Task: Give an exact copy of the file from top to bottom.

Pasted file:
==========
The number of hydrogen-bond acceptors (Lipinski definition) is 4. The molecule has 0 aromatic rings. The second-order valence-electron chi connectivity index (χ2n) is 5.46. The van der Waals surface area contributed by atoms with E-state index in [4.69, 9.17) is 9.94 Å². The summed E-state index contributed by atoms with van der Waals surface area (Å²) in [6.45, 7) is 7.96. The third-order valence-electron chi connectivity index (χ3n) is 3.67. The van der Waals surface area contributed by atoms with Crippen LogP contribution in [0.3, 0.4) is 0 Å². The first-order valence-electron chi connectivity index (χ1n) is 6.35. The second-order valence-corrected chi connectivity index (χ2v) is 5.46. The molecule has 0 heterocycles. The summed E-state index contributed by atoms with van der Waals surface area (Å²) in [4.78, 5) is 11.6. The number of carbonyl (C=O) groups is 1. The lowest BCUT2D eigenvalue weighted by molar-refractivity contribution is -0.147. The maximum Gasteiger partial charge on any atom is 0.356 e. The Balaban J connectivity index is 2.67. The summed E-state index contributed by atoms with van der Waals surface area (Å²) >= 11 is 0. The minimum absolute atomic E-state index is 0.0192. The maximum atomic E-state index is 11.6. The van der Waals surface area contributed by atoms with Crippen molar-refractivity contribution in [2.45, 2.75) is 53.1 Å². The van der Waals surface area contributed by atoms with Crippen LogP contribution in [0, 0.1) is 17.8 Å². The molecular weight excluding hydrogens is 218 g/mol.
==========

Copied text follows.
The number of hydrogen-bond acceptors (Lipinski definition) is 4. The molecule has 0 aromatic rings. The second-order valence-electron chi connectivity index (χ2n) is 5.46. The van der Waals surface area contributed by atoms with E-state index in [4.69, 9.17) is 9.94 Å². The summed E-state index contributed by atoms with van der Waals surface area (Å²) in [6.45, 7) is 7.96. The third-order valence-electron chi connectivity index (χ3n) is 3.67. The van der Waals surface area contributed by atoms with Crippen LogP contribution in [0.3, 0.4) is 0 Å². The first-order valence-electron chi connectivity index (χ1n) is 6.35. The second-order valence-corrected chi connectivity index (χ2v) is 5.46. The molecule has 0 heterocycles. The summed E-state index contributed by atoms with van der Waals surface area (Å²) in [4.78, 5) is 11.6. The number of carbonyl (C=O) groups is 1. The lowest BCUT2D eigenvalue weighted by molar-refractivity contribution is -0.147. The maximum Gasteiger partial charge on any atom is 0.356 e. The Balaban J connectivity index is 2.67. The summed E-state index contributed by atoms with van der Waals surface area (Å²) >= 11 is 0. The minimum absolute atomic E-state index is 0.0192. The maximum atomic E-state index is 11.6. The van der Waals surface area contributed by atoms with Crippen molar-refractivity contribution in [2.45, 2.75) is 53.1 Å². The van der Waals surface area contributed by atoms with Crippen LogP contribution in [0, 0.1) is 17.8 Å². The molecular weight excluding hydrogens is 218 g/mol.